So when I first started composting kitchen scraps I tried to take them out to my compost bin immediately. That worked until the snow was a foot deep in my garden. Then I got out a milk jug, cut off the top and started my own recycling program, just like mom. It looks tacky, but I don’t have any better ideas.
Does anyone have a better solution? I try to compost everything from coffee grounds in the morning to vegetable peels and melon rinds later in the day.
My compost bin is in the middle of the garden, in a shady area that wasn’t good for growing anything. Although it’s in the front yard, no one ever notices it because it’s sandwiched by a tree and a vine-covered fence, so I’m not crossing into tacky territory too badly by having it almost visible from the street.
However, I bought this compost bin online a few years ago before local stores started carrying anything, and haven’t been real pleased with it.
The idea is that you put kitchen and yard waste in the top, let nature do its thing and have lovely compost in a few months, which you can access from the doors in the bottom.
The problem is that the bin is about four feet tall - too tall to get in and turn the compost, so waste doesn’t break down like it should. It also gets stuck in the middle of the bin, so the bin seems full from the top, but has a void at the bottom.
My solution is to push it down from the top and wrestle it out through the bottom doors with a pitchfork and throw it on a compost heap next to the bin and let it finish decomposing, where it looks slightly tacky, but is hidden by both the tree and the actual compost bin.
Little did I know my compost pile would sprout.
I think it’s a squash, but it may be a cucumber. Should I transplant it to a sunny spot and see what grows?
By Laurena Mayne Davis
Wednesday, June 16, 2010
Gardens support an abundance of obvious flora, but on close inspection there is a thriving world of fauna, too.
I saw this one morning, stuck to the corn rower, next to the chicken pen by the garden.
The shed snakeskin easily was 2 feet long — longer than most of the garter snakes I see skittering about. Curious, I went looking for information about my mysterious garden visitor.
The Colorado State University Extension Service offers guidance on “Coping With Snakes” both poisonous and non-poisonous. Because garter snakes eat insects, slugs and mice, I’m happy to have them around, and find “coping” with them quite easy, although I’d like them to leave the garden worms, frogs and toads alone.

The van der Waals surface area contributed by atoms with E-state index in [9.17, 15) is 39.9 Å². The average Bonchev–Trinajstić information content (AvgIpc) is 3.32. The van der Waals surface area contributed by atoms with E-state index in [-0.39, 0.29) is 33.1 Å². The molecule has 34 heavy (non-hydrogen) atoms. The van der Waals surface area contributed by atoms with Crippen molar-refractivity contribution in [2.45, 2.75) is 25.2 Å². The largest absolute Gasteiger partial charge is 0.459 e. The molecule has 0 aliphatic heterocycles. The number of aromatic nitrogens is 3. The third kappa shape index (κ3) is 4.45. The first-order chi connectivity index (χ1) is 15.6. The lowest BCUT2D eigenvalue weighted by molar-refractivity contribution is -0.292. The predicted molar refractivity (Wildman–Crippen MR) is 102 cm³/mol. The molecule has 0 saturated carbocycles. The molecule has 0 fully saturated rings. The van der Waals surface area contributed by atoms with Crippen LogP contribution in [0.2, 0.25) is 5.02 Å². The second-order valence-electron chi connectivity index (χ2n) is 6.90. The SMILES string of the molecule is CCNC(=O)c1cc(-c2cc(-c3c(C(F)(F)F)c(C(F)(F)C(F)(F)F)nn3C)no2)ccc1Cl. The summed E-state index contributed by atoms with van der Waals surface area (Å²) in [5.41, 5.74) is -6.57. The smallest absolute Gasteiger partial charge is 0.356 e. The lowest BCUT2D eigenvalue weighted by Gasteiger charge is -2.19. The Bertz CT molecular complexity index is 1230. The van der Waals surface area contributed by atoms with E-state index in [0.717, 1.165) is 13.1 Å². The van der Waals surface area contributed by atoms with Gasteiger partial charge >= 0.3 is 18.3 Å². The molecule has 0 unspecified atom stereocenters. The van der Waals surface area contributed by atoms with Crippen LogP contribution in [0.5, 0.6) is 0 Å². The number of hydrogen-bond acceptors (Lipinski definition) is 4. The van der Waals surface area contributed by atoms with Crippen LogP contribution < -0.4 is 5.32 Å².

The Colorado Herpetological Society provides more useful information, including the fact that what I generically refer to as garter snakes are probably blackneck garter snakes or western terrestrial garter snakes.
Although the snakeskin I found was longer than most of the garter snakes I’ve spotted, either of the above species can grow up to 42 inches long, according the Colorado Herpetological Society.
There’s one exception to the live food that garter snakes typically eat. They will sometimes eat eggs, which could explain the location of that snakeskin and what I thought was slackening egg production on the part of my hens.
Tuesday, June 15, 2010
In order to feed a family of six, every summer my parents planted a really big garden. I admit that I didn’t appreciate the way the fresh produce tasted and actually resented spending my summer weeding.
One summer (sorry Mom and Dad) my sister and I actually “weeded” the green bean plants because, we had had enough green beans.Thirty years later I have come to not only appreciate the way fresh vegetables taste but also the peacefulness of weeding.
What I have also discovered is that being raised around gardens does not make one a gardener. After my husband and I spent two weekends building planter garden beds, I confidently planted the six tomato plants my father had lovingly grown from seed and trustingly gave to me. Within days I had managed to kill them all. Knowing my dad would be over to check on the progress of my garden, I had to come clean and tell him I had murdered his plants.
“Did you make them hardy-ready?” he asked. What? You don’t just stick them in the ground and give them water? Apparently, plants grown indoors do much better if you allow them to get used to being outside. My dad sent me home with more tomato plants and instructions to expose them to morning sun only for few days before planting them. I have followed his instructions and planted garden number two.
Newly constructed planter garden beds:
Now, with tomato plants: